As I walked through that space looking as if I wanted to punch someone in the chest, no one said, “What’s wrong with you?” or “You look upset.” Confirmation of what I was told: be present in the space — for it to not be about you. The lack of acknowledgment to your emotions is not an indictment towards you. It’s just not why I brought you here. To be obedient is to listen and do, not fight and resist.
So when I heard “just because you can doesn’t mean that you should,” I had to acknowledge my internal temper tantrum: sometimes it ain’t about you, Sis.
I had to hear and see what God needed for me to know. That’s the danger of our own thoughts: they speak to us what we want to hear, what assuages our guilt and what puts us at ease.
Being in that space feeling as if you rather poke your eyes out than be around is sometimes where you must be in order to receive what you’ve been avoiding to hear.
God will bring you out of your places and pace of perceived comfort to make you be in comfort with Her, even if it makes you uncomfortable. Visibly. Wading in a pool of “I really don’t want to be here” but credit to obedience, you make your way through. Even as you rather just continue your perpetual state of I-don’t-give-a-ness in painfully-awesome glee. As many temper tantrum took place internally, it wasn’t about me. It never is.
(Note: This is completely different than YOU choosing to be present even though GOD told you through the way God speaks to you that it’s okay to not be there. That’s not obeying God, that’s obeying pride. It’s easy to conflate the two because often you and I believe that presence equates care. If I leave, then he or she is going to think that I don’t care/love/like them. But you do more damage by being near them as your worst self than — by your absence — protecting them FROM your worst self.)
There’s a prevailing joke amongst Christians about non-Denominational, “new gen” churches and their hidden tagline, “We’re guilt-free!” While I do believe that some churches play politics with guilt and shame, so-called “devoid of conviction” churches do more harm than good. It’s not God’s job to appease us. Jesus told his disciples that this life would not be full of rainbows and moonbeams. Jesus’ death on the cross taught us that road to glory is paved with pain, anguish and sacrifice.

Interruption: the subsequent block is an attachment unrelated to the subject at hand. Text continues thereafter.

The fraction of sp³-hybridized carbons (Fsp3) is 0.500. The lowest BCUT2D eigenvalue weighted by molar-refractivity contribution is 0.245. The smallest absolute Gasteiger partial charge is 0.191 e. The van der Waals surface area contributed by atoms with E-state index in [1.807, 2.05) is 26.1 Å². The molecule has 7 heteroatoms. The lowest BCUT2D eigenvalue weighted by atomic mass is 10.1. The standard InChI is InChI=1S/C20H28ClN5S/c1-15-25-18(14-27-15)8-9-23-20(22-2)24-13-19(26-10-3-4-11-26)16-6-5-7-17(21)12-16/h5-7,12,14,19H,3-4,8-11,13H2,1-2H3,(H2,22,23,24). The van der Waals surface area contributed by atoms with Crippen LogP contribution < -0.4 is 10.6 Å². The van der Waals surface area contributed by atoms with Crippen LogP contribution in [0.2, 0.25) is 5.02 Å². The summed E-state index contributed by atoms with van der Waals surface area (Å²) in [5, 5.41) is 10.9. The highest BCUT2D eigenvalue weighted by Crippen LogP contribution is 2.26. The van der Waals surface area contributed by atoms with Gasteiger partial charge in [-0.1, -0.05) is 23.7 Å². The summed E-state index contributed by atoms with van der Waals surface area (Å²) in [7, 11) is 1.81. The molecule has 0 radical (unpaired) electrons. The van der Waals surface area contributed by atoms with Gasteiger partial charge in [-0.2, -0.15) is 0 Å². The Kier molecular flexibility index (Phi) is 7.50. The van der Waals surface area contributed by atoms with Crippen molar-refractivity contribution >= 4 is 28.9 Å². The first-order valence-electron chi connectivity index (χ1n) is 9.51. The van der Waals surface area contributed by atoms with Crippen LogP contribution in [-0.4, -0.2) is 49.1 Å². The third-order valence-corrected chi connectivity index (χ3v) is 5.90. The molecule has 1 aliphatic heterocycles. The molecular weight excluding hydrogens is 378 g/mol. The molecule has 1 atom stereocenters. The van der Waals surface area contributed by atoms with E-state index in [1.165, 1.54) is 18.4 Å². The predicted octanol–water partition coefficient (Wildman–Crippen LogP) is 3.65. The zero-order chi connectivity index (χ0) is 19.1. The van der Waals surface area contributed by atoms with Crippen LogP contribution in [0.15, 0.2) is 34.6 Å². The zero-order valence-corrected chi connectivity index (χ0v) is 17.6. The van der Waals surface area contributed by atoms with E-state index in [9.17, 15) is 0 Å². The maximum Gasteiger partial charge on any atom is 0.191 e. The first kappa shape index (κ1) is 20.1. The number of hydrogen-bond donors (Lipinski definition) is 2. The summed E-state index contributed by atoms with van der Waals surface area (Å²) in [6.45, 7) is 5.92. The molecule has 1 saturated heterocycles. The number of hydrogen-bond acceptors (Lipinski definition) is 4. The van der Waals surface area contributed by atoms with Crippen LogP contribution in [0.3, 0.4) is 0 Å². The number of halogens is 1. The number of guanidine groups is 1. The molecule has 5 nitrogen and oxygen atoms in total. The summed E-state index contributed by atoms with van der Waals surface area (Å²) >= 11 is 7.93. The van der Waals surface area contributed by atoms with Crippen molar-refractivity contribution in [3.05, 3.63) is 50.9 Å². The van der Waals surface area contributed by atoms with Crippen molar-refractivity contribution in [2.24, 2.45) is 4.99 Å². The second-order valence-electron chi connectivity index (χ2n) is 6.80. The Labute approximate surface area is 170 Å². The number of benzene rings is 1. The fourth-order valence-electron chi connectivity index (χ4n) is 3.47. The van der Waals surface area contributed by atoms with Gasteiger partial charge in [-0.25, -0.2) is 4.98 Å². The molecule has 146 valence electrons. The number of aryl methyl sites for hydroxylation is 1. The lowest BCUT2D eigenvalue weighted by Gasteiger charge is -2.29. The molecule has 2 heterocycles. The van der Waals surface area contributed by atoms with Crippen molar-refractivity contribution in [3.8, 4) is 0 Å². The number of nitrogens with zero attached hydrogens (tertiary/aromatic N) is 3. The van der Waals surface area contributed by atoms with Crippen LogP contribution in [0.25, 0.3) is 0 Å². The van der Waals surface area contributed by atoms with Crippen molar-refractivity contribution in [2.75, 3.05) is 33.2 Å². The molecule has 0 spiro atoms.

Conviction leads to acknowledgement which leads to acceptance that ultimately finds us in repentance and on the way towards grace. You can’t fix what you don’t accept as broken and often we don’t know what to fix until we are made aware of the problem. The “check engine” light of our lives is God’s conviction. Now it’s acceptance or ignorance.
As we all do with that vaunted orange light behind the steering wheel, we do choose to ignore it, when it becomes comfortable after time passes and nothing happens. But as the check engine light does so well, it stares back at you, becoming this constant reminder that something must be wrong and deserved of a look. And then that voice hits you, “if I go to the mechanic, they’ll make up a problem and then I’ll have to pay for something that didn’t need to be fixed.” So you rather just ride out on faith than to address the problem, which might not be as daunting as you believe.
But after countless moments of ignorance, it catches up to you. You find yourself on the side of the road, waiting for AAA. As you wait at the shop, the mechanic delivers the bad news: misfiring engine, estimated cost of repair close to $700, a price feasible when you first noticed your check engine light but refused.
That’s us and God is painfully aware.
So as I sat there visibly and emotionally miserable, I had to recognize the moment for what it was: God’s constant reminder to get out of my feelings. God doesn’t coddle us when it’s against what God has called us to do. And God will often lead you into a place where you need to hear what you’ve been avoiding the most.